You should see a message that a monitor interface was created and named mon0 (later versions of airmon-ng use a slightly different naming convention - the interface would have been called wlan0mon instead). You can now use the monitor interface for interesting things like packet capture (through wireshark or tcpdump), or to use it with Kismet for wireless surveys. If you get errors while enabling monitor mode you should stop the processes listed by airmon-ng and try to enable monitor mode again.

If you're feeling adventurous you might get the same results under Android as well. You may need to compile the correct driver for your Android branch kernel and set up aircrack-ng directly on Android. It didn't work for me directly, but more details here: https://github.com/kriswebdev/android_a ... /README.md

The 802.11 protocols use layer 2 datagrams to encapsulate the data that needs to be transmitted. There are 3 types of frames based on their purpose:
  • management - which handle authentication, association, probes, deauthentication, disassociation and beacons
  • control - facilitate the exchange of data between stations. It includes Acknowledgement, Clear to Send and Request to Send frames.
  • data - encapsulates the actual data that the end user transmits and receives
If you do packet captures on an idle wireless network you will likely see a lot of management traffic (beacons, association, etc) and very little data or control traffic. Data traffic is bursty in nature for web browsing, but you can get an idea of what base stations and what clients are active based on management traffic. You can download here a test packet capture that has the three frame types to analyse in Wireshark.

By looking over the packet captures you will notice that control and management traffic is sent unencrypted while data traffic (only the payload) is encrypted depending on your encryption type (WEP, WPA).

Figure 3. Packet capture of 802.11 management traffic

Back to Kismet

Now that you have a monitor interface, you can finally start up Kismet:

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$ kismet
The first time you run it you will have to answer a few questions - such as if the colors on your screen are visible or if you wish to start the kismet server automatically (you should answer yes). Once the kismet server starts it will complain that it doesn't have a packet source defined and will ask if you want to add an interface. Reply "Yes". In the next window type in "mon0" in the Intf field.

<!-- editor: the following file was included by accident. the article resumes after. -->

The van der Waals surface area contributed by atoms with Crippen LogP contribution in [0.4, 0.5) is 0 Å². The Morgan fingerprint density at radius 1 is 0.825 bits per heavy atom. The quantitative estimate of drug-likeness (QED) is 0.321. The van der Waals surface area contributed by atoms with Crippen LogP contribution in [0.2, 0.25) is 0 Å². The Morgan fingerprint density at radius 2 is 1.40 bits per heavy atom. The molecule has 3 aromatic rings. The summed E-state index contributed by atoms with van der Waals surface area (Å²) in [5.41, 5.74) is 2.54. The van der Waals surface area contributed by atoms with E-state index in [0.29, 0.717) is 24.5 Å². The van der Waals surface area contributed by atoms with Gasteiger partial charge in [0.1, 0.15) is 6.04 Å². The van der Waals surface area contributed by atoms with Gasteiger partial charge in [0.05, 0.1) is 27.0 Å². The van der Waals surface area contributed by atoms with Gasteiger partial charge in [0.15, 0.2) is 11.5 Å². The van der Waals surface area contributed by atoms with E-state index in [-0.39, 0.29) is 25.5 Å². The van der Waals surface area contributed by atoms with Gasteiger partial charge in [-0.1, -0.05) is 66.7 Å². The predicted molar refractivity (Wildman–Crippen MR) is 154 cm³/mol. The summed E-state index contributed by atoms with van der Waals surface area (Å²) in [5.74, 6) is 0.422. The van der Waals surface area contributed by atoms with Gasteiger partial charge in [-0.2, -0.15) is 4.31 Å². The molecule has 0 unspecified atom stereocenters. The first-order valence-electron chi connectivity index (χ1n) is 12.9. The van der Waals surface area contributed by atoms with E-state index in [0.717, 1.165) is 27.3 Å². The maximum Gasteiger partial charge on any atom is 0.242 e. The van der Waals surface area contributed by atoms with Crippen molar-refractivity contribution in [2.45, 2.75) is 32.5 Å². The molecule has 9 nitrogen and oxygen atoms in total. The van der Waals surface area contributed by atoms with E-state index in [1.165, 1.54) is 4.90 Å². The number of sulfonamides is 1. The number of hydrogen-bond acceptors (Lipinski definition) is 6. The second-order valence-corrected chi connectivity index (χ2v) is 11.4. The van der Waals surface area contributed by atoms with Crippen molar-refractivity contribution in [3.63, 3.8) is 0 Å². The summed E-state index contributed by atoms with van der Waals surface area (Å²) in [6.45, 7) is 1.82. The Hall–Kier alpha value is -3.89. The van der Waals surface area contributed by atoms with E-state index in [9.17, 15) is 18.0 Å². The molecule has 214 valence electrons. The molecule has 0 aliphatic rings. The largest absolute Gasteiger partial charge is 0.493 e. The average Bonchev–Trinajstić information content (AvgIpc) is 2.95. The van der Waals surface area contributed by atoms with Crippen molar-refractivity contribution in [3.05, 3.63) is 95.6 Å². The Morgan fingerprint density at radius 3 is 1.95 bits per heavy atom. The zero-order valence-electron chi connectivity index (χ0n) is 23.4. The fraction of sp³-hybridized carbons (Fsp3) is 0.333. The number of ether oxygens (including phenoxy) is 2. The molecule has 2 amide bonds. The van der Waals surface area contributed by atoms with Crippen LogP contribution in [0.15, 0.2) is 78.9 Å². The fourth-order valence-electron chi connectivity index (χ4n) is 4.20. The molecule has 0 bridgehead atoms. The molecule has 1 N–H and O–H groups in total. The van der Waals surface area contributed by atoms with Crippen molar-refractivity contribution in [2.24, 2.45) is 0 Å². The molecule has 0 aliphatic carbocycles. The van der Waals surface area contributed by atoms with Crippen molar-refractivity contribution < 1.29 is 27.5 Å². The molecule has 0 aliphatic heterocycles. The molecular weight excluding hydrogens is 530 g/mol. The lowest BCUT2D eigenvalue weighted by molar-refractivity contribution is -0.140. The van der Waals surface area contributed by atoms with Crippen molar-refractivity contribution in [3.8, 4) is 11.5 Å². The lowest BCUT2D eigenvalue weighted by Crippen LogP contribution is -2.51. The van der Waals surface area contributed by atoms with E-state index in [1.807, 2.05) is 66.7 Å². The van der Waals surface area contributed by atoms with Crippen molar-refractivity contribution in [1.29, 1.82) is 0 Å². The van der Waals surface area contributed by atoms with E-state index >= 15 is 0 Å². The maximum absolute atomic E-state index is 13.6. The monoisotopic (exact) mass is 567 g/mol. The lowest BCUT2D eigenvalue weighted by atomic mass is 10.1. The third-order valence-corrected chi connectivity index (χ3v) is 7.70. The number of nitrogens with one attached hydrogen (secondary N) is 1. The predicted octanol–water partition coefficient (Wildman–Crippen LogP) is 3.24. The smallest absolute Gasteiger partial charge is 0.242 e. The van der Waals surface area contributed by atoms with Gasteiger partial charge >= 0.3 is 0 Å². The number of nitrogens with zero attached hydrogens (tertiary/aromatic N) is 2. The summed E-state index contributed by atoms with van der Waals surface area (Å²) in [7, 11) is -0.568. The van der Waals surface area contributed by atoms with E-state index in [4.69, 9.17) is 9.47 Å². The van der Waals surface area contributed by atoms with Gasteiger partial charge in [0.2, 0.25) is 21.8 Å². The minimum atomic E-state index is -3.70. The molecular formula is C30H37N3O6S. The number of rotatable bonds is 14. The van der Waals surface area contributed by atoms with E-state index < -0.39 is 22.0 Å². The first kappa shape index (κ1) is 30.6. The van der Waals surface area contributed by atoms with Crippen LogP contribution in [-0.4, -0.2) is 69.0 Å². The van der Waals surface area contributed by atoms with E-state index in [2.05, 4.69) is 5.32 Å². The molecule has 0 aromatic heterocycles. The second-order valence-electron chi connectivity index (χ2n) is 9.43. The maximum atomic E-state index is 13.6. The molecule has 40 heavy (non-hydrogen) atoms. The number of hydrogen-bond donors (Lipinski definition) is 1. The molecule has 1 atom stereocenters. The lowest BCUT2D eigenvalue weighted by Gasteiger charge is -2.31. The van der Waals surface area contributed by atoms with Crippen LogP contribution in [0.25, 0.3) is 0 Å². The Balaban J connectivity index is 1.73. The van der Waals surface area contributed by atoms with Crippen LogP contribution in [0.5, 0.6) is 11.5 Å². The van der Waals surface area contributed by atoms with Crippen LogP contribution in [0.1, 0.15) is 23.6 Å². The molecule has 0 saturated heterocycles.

Figure 4. Add the mon0 interface in Kismet

You can now close the log window and you should be collecting access-points. Kismet works by "hopping" between all channels and listening for management frames. It will compile a list of access points and clients it can hear about and will keep capturing traffic while it is running. If you leave it on for a long time you will eventually pick up a lot of networks (even if you're stationary).

If you keep seeing this error in the log window: Packet source 'mon0' failed to set channel 1: mac80211_setchannel() could not set channel 1/2412 on interface 'mon0' err -25, you may need to delete the managed network interface (the one you used to create the monitor interface):

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$ sudo iw dev wlan0 del
To navigate around in the Kismet interface, use ALT+K to bring up the menu. Use arrows, TAB and space to navigate and select items. You might want to show more columns - which you can activate in Kismet -> Preferences -> Client columns and Kismet -> Preferences -> Network Columns. You can also use the Sort menu to change the sorting based on your preference.